So presumably "greenhouse skeptics" believe no action should be taken before the scientific inquiry is complete and beyond dispute! :)
I think the statement "straw mans" the position of those who believe man made global warming is both happening and likely to have on net a negative impact. It has little to do with "saving the earth". One could counter this rhetorical jibe by pointing out the skeptics apparent belief that any coordinated action to minimise a global pollution problem will presumably bring industrial civilisation to it's knees.
If "complete and beyond dispute" were the criteria, anyone proposing to use science, medicine, or even economics to guide any public policy, or even personal decision, may as well close up shop. It would render science useless.
Realistic policy response requires decision making under uncertainty when not all the technical theoretical issues are decided. That's just life.
Although "consensus" is an over-used word in Global Warming debates it is in the realm of realistic public policy decision making that it becomes relevant.
Expert consensus is never of itself, the deciding factor scientific theoretical debates. But it is a useful guide for policymakers in domains where decisions are mandatory (even inaction can be a policy) but where the scientific and/or expert inquiry is complex, incomplete and disputed. It's why we ask for a second opinion from doctors.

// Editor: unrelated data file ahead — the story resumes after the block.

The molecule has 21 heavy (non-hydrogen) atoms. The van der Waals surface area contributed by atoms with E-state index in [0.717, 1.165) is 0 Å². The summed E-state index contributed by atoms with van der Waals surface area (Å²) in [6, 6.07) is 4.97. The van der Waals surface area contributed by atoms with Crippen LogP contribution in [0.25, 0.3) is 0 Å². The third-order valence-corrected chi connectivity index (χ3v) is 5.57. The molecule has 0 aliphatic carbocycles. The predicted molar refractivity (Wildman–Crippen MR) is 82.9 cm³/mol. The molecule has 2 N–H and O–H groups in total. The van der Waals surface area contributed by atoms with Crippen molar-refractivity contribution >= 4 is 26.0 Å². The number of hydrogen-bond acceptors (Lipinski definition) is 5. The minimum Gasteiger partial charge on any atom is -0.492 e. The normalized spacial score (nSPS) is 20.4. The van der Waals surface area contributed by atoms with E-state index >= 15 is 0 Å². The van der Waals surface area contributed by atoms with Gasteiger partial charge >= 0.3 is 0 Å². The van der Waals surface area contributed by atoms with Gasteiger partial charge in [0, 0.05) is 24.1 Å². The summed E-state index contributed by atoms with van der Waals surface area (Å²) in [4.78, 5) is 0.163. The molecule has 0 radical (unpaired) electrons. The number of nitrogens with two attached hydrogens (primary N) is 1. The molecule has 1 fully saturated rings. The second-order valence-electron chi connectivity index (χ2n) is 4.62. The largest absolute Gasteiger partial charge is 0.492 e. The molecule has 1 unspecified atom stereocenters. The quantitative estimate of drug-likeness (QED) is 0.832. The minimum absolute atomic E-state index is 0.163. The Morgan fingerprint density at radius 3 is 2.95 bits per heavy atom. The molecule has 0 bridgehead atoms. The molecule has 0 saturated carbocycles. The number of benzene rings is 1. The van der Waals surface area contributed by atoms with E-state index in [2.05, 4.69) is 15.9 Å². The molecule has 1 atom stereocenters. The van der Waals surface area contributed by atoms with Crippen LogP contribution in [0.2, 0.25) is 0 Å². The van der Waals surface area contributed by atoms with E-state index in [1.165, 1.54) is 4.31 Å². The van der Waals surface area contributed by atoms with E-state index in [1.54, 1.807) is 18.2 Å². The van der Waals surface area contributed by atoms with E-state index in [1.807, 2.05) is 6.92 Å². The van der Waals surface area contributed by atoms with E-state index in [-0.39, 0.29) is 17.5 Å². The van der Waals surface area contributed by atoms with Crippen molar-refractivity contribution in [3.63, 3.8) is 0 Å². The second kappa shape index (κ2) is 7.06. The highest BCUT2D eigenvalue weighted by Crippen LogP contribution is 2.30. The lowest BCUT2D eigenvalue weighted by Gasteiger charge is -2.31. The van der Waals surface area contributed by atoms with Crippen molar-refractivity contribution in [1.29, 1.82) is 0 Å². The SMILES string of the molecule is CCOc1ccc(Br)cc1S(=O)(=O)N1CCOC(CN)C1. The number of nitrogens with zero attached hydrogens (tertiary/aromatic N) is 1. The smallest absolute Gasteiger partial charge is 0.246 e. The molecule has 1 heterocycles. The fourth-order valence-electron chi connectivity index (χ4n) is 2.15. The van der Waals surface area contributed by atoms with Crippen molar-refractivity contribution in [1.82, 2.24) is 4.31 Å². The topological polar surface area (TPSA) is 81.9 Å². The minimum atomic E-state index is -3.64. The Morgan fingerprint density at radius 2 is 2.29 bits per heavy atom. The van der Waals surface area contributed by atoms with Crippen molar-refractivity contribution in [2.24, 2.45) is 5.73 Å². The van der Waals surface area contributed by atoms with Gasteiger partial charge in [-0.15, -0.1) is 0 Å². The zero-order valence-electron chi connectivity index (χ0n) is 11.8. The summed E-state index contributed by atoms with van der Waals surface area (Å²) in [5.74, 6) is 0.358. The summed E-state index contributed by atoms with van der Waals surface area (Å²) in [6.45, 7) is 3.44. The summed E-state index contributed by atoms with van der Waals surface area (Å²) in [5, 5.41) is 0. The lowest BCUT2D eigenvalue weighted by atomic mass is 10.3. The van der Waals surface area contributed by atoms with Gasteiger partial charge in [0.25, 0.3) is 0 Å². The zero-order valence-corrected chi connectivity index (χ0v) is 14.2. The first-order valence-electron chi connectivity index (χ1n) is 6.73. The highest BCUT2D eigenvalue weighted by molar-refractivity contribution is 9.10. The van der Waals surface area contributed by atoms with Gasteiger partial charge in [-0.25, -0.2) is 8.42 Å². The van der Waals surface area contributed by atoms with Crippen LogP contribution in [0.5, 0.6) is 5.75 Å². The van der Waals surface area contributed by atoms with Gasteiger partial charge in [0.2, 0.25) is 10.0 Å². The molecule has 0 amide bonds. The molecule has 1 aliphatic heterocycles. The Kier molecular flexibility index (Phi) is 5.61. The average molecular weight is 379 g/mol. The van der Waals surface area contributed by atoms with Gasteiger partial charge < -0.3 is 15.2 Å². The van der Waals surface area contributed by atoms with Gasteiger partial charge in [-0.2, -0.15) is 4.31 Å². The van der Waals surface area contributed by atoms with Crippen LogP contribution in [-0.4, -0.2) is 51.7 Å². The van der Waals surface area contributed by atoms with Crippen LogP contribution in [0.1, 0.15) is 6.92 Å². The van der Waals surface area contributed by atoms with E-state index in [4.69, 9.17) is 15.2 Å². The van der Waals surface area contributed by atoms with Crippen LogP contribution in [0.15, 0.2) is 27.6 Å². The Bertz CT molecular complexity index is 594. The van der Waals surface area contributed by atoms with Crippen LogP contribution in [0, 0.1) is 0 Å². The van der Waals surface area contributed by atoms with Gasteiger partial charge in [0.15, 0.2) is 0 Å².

The skeptics often seem to demand scientific unanimity, "the ultimate in scientific consensus" before action is attempted. They often seem to demand a higher level of scientific consensus than they would apply elsewhere.
If I owned property next door to a factory who's heat output, say from an exhaust port, made my home uninhabitable, my guess is that most free market economists would see me as having legitimate grounds for seeking redress or restraint against the factory. They would see no threat to either the free market order or industrial civilisation by such a case. But when we scale the issue to global dimensions most of the free marketeers mysteriously defect to the factory owners' defense team. Considering the technical issues are outside of most free market economists' specialisation and considering that all we have here is an old fashioned "tragedy of the commons" issue, this defection is somewhat curious. Maybe the critics of the free marketeers are right, they were merely mouthpieces for big business all along.
Sudha Shenoy - 5/28/2007
There is much additional material on climateaudit -- google 'Douglas Keenan' when you get there. Keenan also contributes to the discussion. See esp Steve McIntyre's waspish comments on climate papers in 'Nature'.